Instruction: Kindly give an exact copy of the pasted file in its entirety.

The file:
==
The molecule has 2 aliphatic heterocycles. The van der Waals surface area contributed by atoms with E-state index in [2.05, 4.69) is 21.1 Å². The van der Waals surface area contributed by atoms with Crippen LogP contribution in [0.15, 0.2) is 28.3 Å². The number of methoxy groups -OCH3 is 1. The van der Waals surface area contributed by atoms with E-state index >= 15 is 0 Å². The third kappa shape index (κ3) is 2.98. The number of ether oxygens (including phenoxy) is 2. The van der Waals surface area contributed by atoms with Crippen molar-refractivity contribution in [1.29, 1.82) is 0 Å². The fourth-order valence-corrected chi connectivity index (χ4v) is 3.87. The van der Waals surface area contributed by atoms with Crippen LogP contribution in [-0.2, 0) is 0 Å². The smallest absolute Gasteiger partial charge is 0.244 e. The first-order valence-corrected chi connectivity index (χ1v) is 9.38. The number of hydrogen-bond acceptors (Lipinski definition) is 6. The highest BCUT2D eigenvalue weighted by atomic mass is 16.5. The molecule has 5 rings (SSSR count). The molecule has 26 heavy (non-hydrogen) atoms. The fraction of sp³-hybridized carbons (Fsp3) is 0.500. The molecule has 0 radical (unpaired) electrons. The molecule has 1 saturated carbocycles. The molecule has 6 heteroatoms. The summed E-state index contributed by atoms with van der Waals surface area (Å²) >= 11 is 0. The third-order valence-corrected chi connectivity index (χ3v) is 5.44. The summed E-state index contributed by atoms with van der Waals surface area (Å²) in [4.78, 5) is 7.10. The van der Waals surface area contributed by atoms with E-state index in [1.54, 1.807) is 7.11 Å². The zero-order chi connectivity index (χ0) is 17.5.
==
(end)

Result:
The molecule has 2 aliphatic heterocycles. The van der Waals surface area contributed by atoms with E-state index in [2.05, 4.69) is 21.1 Å². The van der Waals surface area contributed by atoms with Crippen LogP contribution in [0.15, 0.2) is 28.3 Å². The number of methoxy groups -OCH3 is 1. The van der Waals surface area contributed by atoms with E-state index >= 15 is 0 Å². The third kappa shape index (κ3) is 2.98. The number of ether oxygens (including phenoxy) is 2. The van der Waals surface area contributed by atoms with Crippen molar-refractivity contribution in [1.29, 1.82) is 0 Å². The fourth-order valence-corrected chi connectivity index (χ4v) is 3.87. The van der Waals surface area contributed by atoms with Crippen LogP contribution in [-0.2, 0) is 0 Å². The smallest absolute Gasteiger partial charge is 0.244 e. The first-order valence-corrected chi connectivity index (χ1v) is 9.38. The number of hydrogen-bond acceptors (Lipinski definition) is 6. The highest BCUT2D eigenvalue weighted by atomic mass is 16.5. The molecule has 5 rings (SSSR count). The molecule has 26 heavy (non-hydrogen) atoms. The fraction of sp³-hybridized carbons (Fsp3) is 0.500. The molecule has 0 radical (unpaired) electrons. The molecule has 1 saturated carbocycles. The molecule has 6 heteroatoms. The summed E-state index contributed by atoms with van der Waals surface area (Å²) >= 11 is 0. The third-order valence-corrected chi connectivity index (χ3v) is 5.44. The summed E-state index contributed by atoms with van der Waals surface area (Å²) in [4.78, 5) is 7.10. The van der Waals surface area contributed by atoms with E-state index in [1.54, 1.807) is 7.11 Å². The zero-order chi connectivity index (χ0) is 17.5.